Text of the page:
- Does it solve the problem for the audience within the constraints that were identified earlier?
- Is it compelling enough for the audience to take action and change?
- Does the solution make it easy for the audience to make the change?
Getting the answers requires the startup to go back and ask its target audience these questions.
Another mistake that most startups make is to take customers’ feedback at face value. Behavioral psychologists have proven that, when asked for feedback, most people share what they think is expected of them rather than their true thoughts and feelings. We need a way to avoid this bias while seeking feedback.
Failing to find enough customers
The last major hurdle to cross is finding and engaging enough prospects. The mistake that almost all startups make is to put marketing of the product or solution at the end of the process. I strongly believe that a startup should be thinking about how to market the product (or solution) right from the start.
If done well, this could lead to creating hooks in the product or solution that make it attractive for any customer to become an advocate. It could also help the solution to be found easily by the right audience.
Just having a good solution to a compelling problem is not enough for it to succeed. You need to get the solution in front of the right audience at the right time to be considered. You need a good team of sales professionals who not only understand the solution but also have the full picture of what problem it solves for whom and why makes it compelling for the audience.
Most startups get this step wrong. Good PR is not enough. Reviews on a tech site are not enough. Being featured in prominent blogs is not enough. You need to be in front of the right kind of audience, at the right time. It is not enough to solve the problem in an interesting and compelling way, you also need to sell the solution to the audience.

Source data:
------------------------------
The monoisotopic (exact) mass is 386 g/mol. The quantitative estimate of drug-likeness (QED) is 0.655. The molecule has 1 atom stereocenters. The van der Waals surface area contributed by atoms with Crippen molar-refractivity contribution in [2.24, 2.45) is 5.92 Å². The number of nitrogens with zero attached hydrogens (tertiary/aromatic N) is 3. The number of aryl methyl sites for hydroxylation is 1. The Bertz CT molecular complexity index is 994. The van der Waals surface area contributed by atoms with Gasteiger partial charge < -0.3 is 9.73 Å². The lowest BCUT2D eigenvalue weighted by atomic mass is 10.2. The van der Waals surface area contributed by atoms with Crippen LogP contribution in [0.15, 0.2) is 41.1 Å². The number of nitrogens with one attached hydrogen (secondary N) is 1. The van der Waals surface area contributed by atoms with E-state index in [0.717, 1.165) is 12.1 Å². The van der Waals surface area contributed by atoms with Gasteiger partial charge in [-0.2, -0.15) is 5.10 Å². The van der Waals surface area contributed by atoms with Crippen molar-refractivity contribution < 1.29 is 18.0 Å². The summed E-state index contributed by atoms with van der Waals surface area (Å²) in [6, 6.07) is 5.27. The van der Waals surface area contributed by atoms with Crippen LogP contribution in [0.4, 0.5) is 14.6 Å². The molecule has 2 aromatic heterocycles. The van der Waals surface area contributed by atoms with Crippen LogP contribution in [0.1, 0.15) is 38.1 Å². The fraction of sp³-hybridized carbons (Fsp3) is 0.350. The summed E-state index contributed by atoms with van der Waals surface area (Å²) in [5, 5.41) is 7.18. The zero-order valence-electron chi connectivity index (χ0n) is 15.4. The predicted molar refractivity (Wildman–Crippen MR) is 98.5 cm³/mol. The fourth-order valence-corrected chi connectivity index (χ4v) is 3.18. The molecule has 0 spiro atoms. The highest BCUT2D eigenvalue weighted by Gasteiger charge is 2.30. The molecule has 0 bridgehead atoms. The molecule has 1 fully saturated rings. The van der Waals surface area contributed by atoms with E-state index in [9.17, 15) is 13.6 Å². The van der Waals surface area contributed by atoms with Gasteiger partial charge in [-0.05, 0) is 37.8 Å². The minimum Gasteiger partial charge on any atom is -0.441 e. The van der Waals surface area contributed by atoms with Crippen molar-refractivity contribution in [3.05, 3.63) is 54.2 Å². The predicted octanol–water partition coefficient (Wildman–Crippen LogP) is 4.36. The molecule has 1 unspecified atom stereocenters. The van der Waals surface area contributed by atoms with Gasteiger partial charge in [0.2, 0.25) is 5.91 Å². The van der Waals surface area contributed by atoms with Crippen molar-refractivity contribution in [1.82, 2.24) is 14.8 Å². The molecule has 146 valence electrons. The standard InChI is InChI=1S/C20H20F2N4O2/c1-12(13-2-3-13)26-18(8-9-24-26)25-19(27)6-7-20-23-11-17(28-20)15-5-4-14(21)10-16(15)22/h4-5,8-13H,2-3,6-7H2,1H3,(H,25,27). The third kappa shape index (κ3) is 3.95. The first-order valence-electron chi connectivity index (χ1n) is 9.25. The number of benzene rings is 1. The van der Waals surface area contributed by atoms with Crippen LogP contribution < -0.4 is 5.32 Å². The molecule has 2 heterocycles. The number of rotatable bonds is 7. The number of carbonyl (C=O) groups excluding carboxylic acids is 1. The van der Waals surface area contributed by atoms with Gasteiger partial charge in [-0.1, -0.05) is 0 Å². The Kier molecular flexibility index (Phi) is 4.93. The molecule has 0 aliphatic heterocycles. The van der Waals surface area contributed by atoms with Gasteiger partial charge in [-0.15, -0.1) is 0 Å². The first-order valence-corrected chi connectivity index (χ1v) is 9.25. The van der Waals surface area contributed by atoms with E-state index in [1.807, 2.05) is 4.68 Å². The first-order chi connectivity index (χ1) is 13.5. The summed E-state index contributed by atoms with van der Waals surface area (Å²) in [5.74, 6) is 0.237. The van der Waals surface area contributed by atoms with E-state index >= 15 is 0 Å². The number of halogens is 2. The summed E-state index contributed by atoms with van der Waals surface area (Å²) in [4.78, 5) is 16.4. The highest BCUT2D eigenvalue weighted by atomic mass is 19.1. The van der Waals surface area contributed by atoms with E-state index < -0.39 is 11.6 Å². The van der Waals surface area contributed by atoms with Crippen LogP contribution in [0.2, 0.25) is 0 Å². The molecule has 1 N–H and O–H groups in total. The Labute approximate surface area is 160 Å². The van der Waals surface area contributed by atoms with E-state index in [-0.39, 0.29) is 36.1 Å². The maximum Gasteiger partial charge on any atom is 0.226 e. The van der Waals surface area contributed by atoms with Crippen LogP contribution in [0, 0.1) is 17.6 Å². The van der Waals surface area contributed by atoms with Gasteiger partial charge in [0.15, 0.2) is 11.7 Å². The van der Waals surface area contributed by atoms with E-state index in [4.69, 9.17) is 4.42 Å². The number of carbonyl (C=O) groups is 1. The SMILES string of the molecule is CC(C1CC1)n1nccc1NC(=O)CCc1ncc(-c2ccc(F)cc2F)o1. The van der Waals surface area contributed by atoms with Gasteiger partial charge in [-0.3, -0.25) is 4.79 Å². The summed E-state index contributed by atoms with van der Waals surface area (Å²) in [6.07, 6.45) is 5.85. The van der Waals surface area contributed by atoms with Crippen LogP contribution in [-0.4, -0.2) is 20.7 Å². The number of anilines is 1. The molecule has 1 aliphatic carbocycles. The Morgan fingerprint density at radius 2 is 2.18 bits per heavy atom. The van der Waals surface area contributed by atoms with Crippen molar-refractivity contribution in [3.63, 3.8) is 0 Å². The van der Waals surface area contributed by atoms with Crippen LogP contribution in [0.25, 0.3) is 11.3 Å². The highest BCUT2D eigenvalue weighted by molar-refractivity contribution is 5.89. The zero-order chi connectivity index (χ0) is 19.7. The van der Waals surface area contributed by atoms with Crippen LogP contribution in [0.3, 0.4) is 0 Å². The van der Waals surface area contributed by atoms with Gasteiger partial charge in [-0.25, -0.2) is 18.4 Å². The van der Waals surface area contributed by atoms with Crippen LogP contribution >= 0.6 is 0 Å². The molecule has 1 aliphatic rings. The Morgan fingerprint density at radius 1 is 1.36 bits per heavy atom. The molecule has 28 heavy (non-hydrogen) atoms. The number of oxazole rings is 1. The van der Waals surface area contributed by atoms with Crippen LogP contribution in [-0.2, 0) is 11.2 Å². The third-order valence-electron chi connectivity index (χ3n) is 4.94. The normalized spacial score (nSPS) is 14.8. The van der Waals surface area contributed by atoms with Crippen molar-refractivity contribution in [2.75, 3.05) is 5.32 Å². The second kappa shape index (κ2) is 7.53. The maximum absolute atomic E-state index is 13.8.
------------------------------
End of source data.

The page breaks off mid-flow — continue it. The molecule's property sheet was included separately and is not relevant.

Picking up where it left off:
There are a lot of other reasons, why startups could fail. Here is a list of 20 reasons why startups fail.
How to remove this obstacle to startup success
Corporate accelerators offer a glimpse of hope to address the challenge of access to potential customers – to validate the problem that a startup is trying to solve and test the potential solution with the target audience.
These corporate accelerators serve these startups by providing them access to their customers, technology, experts, and capital. If the incubators can provide these to startups, the probability of success increases significantly. While this still doesn’t guarantee success, it at least gives the startups a decent chance to fight it out and not lose even before they start.
The next level of challenge for a startup founder is to pick the right accelerator for their solution. This depends on the target audience’s problem the startup is trying to solve. The right accelerator offers access to the right customers, technology, experts, and capital (preferably, in that order).